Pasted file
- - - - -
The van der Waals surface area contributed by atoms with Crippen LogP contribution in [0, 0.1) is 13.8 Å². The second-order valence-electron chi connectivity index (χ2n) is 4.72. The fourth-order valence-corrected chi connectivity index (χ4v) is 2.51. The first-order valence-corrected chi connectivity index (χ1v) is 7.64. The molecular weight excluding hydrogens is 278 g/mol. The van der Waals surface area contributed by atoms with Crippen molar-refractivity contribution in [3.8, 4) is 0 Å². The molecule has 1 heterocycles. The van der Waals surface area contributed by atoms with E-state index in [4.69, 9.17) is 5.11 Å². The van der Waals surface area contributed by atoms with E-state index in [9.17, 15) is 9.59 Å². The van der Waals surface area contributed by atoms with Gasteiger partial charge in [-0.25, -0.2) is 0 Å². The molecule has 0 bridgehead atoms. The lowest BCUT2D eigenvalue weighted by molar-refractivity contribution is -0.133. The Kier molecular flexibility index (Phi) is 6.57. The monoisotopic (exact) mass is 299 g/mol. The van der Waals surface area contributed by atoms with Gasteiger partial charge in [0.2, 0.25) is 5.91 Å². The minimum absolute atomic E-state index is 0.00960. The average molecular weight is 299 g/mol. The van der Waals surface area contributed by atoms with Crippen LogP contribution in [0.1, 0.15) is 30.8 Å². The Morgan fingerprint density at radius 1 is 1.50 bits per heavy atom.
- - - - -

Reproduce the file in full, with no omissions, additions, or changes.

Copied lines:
The van der Waals surface area contributed by atoms with Crippen LogP contribution in [0, 0.1) is 13.8 Å². The second-order valence-electron chi connectivity index (χ2n) is 4.72. The fourth-order valence-corrected chi connectivity index (χ4v) is 2.51. The first-order valence-corrected chi connectivity index (χ1v) is 7.64. The molecular weight excluding hydrogens is 278 g/mol. The van der Waals surface area contributed by atoms with Crippen molar-refractivity contribution in [3.8, 4) is 0 Å². The molecule has 1 heterocycles. The van der Waals surface area contributed by atoms with E-state index in [4.69, 9.17) is 5.11 Å². The van der Waals surface area contributed by atoms with E-state index in [9.17, 15) is 9.59 Å². The van der Waals surface area contributed by atoms with Gasteiger partial charge in [-0.25, -0.2) is 0 Å². The molecule has 0 bridgehead atoms. The lowest BCUT2D eigenvalue weighted by molar-refractivity contribution is -0.133. The Kier molecular flexibility index (Phi) is 6.57. The monoisotopic (exact) mass is 299 g/mol. The van der Waals surface area contributed by atoms with Gasteiger partial charge in [0.2, 0.25) is 5.91 Å². The minimum absolute atomic E-state index is 0.00960. The average molecular weight is 299 g/mol. The van der Waals surface area contributed by atoms with Crippen LogP contribution in [0.1, 0.15) is 30.8 Å². The Morgan fingerprint density at radius 1 is 1.50 bits per heavy atom.